5.9. Other kinds of simple selbri

The following cmavo are discussed in this section:

go'i

GOhA

repeats the previous bridi

du

GOhA

equality

nu'a

NUhA

math operator to selbri

moi

MOI

changes number to ordinal selbri

mei

MOI

changes number to cardinal selbri

nu

NU

event abstraction

kei

KEI

terminator for NU

So far we have only discussed brivla and tanru built up from brivla as possible selbri. In fact, there are a few other constructions in Lojban which are grammatically equivalent to brivla: they can be used either directly as selbri, or as components in tanru. Some of these types of simple selbri are discussed at length in Chapter 5, Chapter 5, and Chapter 5; but for completeness these types are mentioned here with a brief explanation and an example of their use in selbri.

The cmavo of selma'o GOhA (with one exception) serve as brika'i, providing a reference to the content of other bridi; none of them has a fixed meaning. The most commonly used member of GOhA is probably go'i, which amounts to a repetition of the previous bridi, or part of it. If I say:

Example 5.89. 

la.djan.cuklamalezarci
That-namedJohngoes-tothemarket.

you may retort:

Example 5.90. 

la.djan.cugo'itroci
That-namedJohn[repeat-last]are-a-trier.

John tries to.


Example 5.90 is short for:

Example 5.91. 

la.djan.cuklamabelezarcibe'otroci
That-namedJohnis-a-goer(to-themarket)type-oftrier.

because the whole bridi of Example 5.89 has been packaged up into the single word go'i and inserted into Example 5.90.

The exceptional member of GOhA is du, which represents the relation of identity. Its place structure is:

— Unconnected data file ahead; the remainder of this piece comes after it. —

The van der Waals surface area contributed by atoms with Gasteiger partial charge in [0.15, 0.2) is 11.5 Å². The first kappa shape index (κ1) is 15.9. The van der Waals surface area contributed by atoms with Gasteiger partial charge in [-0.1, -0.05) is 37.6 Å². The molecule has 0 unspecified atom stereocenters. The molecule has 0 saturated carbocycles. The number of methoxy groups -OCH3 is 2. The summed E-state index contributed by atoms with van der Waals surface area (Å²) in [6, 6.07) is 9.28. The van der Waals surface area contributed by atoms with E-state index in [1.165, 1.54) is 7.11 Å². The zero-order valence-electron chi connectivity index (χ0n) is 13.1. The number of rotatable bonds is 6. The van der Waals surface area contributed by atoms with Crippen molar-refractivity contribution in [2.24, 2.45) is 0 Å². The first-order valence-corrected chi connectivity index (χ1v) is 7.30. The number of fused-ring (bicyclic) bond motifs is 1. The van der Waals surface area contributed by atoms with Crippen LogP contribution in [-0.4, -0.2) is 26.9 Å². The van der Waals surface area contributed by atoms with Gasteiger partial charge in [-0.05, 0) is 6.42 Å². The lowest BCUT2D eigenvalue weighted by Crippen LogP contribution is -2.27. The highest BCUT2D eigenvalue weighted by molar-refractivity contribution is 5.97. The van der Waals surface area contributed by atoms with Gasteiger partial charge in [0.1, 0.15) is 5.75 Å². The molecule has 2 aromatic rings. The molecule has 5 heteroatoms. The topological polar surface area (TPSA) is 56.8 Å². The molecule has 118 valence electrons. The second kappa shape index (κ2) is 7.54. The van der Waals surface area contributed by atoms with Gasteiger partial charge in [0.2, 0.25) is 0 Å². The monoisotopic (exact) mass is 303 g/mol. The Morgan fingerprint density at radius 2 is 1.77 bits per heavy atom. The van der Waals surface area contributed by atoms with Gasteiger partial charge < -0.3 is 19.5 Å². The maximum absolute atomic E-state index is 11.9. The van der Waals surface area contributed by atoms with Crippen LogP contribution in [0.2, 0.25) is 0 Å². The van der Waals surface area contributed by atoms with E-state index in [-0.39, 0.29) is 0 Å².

x1 is identical with x2, x3, ...

for as many places as are given. More information on selma'o GOhA is available in Chapter 5.

Lojban mathematical expressions (mekso) can be incorporated into selbri in two different ways. Mathematical operators such as su'i, meaning plus, can be transformed into selbri by prefixing them with nu'a (of selma'o NUhA). The resulting place structure is:

x1 is the result of applying (the operator) to arguments x2, x3, etc.

for as many arguments as are required. (The result goes in the x1 place because the number of following places may be indefinite.) For example:

Example 5.92. 

livonu'a su'ilirelire
The-number4is-the-sum-ofthe-number2and-the-number2.

A possible tanru example might be:

Example 5.93. 

mijimpetu'aloinu'a su'inabmi
Iunderstandsomething-aboutthe-mass-ofis-the-sum-ofproblems.

I understand addition problems.


More usefully, it is possible to combine a mathematical expression with a cmavo of selma'o MOI to create one of various numerical selbri. Details are available in Section 5.1. Here are a few tanru:

Example 5.94. 

la.prim.palvr.cupamoicusku
That-namedPreemPalveris-the-1-thspeaker.

Preem Palver is the first speaker.


Example 5.95. 

la.anis.joila.asun.
That-namedAnyimassed-withthat-namedAsun
brunaremei
are-a-brothertype-of-twosome.

Anyi and Asun are two brothers.


Finally, an important type of simple selbri which is not a brivla is the abstraction. Grammatically, abstractions are simple: a cmavo of selma'o NU, followed by a bridi, followed by the elidable terminator kei of selma'o KEI. Semantically, abstractions are an extremely subtle and powerful feature of Lojban whose full ramifications are documented in Chapter 5. A few examples:

Example 5.96. 

tinuzdilekeikumfa
Thisis-an-event-ofamusementroom.

This is an amusement room.


Example 5.96 is quite distinct in meaning from:

Example 5.97. 

tizdilekumfa
Thisis-an-amuserroom.

which suggests the meaning a room that amuses someone.